The simmering debate over Common Core provided a bit of the backdrop.
But ultimately, the House Education Committee voted unanimously to put together a legislative panel to examine student data collection — and perhaps data security.
House Concurrent Resolution 3, sponsored by Rep. Lynn Luker, heads to the House floor for a vote.
If the resolution passes both houses — and the Legislature decides to put $10,000 into the idea — lawmakers would create an interim committee that would spend the off-season studying various questions about student data collection. The list includes:
- What data is necessary to track academic progress?
- What data should be student-level, personally identifiable information, and why?
- How much federal funding hinges on collecting student data and reporting it to the federal government?
- What are the costs and benefits of refusing to collect data to preserve student privacy — even if the state loses federal funding in the process?
The 2014 Legislature passed a data security law, but Luker said lawmakers need to know more about student data collection. Idaho’s student longitudinal data system collects 566 different data points — and even Luker said he isn’t sure why the state collects all the information.
Public testimony was one-sided, and made up largely of critics of Common Core standards — and the new statewide assessments aligned to the math and English language arts standards.
Parent Stephanie Zimmerman asked whether the committee is willing to “prostitute” the data Idaho collects, just to receive federal dollars. And Zimmerman, an outspoken opponent of the Idaho Core Standards, suggested the committee has ignored public concerns about the standards and the tests designed to measure student growth against the standards. “You’ve done a lot of listening to one side of this story.“
Like what you’re reading? Sign up for our weekly newsletter »
Luker didn’t address the Common Core debate in either his opening or closing remarks, and said the interim committee would simply fulfill a fact-finding role.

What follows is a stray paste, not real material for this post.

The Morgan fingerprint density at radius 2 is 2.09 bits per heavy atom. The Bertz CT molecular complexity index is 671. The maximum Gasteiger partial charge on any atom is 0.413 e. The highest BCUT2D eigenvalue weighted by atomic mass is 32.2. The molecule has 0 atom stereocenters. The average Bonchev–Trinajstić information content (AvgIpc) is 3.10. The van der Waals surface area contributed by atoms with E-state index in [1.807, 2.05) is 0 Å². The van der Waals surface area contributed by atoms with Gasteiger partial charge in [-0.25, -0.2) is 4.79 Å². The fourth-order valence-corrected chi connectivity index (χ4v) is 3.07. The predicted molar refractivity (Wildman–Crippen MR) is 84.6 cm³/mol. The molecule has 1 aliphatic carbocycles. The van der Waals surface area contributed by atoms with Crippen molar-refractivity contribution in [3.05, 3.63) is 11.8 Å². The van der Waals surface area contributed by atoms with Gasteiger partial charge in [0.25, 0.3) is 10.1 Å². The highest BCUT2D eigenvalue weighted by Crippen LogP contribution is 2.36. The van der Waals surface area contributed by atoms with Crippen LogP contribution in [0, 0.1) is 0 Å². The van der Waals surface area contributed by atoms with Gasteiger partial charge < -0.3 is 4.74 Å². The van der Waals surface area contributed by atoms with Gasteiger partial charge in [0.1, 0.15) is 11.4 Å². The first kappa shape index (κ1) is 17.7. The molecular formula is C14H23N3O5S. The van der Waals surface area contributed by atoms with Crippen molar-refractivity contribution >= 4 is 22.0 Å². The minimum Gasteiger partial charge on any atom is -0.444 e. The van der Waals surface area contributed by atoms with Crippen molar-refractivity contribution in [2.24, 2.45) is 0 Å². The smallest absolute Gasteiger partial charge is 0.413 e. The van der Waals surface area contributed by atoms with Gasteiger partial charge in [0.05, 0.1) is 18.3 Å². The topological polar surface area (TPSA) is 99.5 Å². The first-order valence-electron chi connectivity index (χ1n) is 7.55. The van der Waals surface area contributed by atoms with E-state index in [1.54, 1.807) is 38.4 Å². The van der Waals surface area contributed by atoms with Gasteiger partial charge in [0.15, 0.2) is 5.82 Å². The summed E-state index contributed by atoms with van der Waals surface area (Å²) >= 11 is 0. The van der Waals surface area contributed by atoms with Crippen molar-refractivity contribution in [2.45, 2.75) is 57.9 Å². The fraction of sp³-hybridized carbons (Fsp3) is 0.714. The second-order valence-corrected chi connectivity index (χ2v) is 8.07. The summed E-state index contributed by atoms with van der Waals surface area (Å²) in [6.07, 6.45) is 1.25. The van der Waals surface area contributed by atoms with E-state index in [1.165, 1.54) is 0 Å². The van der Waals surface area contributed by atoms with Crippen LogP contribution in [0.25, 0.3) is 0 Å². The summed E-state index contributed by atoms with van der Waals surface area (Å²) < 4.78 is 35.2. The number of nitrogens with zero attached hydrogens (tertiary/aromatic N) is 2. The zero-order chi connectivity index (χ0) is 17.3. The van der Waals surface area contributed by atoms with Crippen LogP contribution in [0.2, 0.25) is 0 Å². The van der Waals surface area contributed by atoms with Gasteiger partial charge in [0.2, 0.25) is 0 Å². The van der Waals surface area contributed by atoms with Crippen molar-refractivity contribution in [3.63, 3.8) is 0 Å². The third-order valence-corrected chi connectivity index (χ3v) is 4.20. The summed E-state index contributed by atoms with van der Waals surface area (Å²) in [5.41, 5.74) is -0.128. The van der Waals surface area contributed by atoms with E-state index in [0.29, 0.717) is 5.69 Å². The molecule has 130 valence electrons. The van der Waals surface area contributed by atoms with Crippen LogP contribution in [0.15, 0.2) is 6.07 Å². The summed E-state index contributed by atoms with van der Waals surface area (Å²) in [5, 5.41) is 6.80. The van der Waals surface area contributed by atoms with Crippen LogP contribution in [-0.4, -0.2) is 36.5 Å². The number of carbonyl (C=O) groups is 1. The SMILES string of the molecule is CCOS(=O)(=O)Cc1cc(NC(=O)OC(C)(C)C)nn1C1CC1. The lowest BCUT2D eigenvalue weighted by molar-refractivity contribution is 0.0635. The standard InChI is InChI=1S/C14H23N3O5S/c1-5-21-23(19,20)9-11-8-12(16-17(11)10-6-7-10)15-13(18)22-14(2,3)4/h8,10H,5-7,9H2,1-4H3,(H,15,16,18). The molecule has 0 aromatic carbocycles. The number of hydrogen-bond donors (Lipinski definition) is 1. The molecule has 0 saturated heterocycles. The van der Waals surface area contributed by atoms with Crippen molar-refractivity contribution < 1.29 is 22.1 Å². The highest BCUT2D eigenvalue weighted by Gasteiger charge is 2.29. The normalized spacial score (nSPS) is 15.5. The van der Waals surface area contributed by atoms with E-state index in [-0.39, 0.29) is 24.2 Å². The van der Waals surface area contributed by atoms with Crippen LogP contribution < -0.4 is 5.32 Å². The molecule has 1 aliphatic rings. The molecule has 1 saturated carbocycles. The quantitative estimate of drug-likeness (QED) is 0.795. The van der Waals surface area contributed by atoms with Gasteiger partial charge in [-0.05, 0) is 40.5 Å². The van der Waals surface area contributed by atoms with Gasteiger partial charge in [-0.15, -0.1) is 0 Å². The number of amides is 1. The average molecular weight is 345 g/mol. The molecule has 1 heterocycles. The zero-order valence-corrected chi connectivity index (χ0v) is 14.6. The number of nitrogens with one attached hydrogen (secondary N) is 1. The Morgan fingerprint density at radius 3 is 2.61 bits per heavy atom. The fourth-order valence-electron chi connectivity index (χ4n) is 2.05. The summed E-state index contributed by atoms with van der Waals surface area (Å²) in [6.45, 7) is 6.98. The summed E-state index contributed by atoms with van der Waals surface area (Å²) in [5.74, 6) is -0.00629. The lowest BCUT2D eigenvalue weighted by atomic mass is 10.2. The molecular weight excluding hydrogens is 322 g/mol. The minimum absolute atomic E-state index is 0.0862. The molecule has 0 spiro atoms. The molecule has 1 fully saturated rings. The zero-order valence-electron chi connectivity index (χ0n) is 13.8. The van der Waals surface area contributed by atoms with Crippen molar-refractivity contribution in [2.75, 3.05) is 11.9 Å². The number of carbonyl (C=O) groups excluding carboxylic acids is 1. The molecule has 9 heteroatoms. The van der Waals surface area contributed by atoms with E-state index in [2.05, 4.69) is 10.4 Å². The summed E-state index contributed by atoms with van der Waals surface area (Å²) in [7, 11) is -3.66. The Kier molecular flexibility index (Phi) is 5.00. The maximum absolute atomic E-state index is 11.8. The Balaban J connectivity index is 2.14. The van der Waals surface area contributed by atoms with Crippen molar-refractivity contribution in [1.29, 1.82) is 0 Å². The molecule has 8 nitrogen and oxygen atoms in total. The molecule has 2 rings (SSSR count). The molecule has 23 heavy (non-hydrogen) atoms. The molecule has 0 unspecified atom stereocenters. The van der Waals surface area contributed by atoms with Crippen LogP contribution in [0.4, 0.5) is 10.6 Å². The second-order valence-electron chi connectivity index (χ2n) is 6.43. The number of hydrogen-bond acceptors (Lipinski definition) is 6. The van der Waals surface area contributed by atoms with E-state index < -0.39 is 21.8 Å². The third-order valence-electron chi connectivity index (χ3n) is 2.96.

“This resolution does not decide anything,” he said.
In other Statehouse education news:
Early learning outreach. More than 100 education and children’s advocates packed the Statehouse for the first early learning legislative day.
Representatives from Idaho Association for the Education of Young People, Idaho Head Start Association and Idaho Voices for Children advocated and educated lawmakers about early learning.
“We don’t have a state coordinated system that focuses on early learning,” IAEYC Executive Director Beth Oppenheimer said. “We’re only able to reach a small percentage of children and I think we’re seeing that because half of our children are entering school not prepared to learn.”
The groups presented before both the House and Senate education committees Tuesday – and packed both rooms in the process.
The early learning legislative day coincided with the release of a new Idaho Voices for Children report, “Building Strong Foundations,” which found that only about 54 percent of Idaho kindergarten students enter school ready to learn.
Oppenheimer and others shared Census and demographic data with lawmakers in an attempt to educate them about families and children’s access to preschool and child care.
Oppenheimer told lawmakers that up to half of the state’s children need access to learning outside of the home because both parents work.
She also testified that Idaho is one of six states not to invest in a state-run pre-K program. There are about 700 licensed child care centers in Idaho, but Oppenheimer said standards are inconsistent and program costs can average more than $6,300 for a 4-year-old.
“Unfortunately, many children right here in own community don’t have the advantage of growing up in a healthy and stimulating environment,” Oppenheimer said.
Early learning advocates called on lawmakers to craft an Idaho solution and invest in programs that benefit young children.
“We know parents are children’s first and most influential teachers,” Oppenheimer said. “But due to the demands of work and providing for their family… these parents need access to high-quality early learning environments.”
Mastery-based learning. Rep. Steven Harris says it will be a “huge list” to abandon an approach that advance students from grade to grade, based just on seat time.
But he’d like to see the state get started — by spending $400,000 on experimenting with mastery-based learning, which promotes students based on their command of a subject.
Harris’ bill would establish 20 “incubator” school districts and charter schools to use the mastery-based model. The bill would also establish a committee of educators to study the concept, and roadblocks to a mastery system. The bill would also call for a statewide public awareness campaign promoting master-based learning.
In 2013, Gov. Butch Otter’s education task force recommended a shift to mastery-based learning — one of 20 recommended reforms.
House Education voted to introduce Harris’ bill on a unanimous voice vote. It will likely come back to the committee for a full hearing later in the session.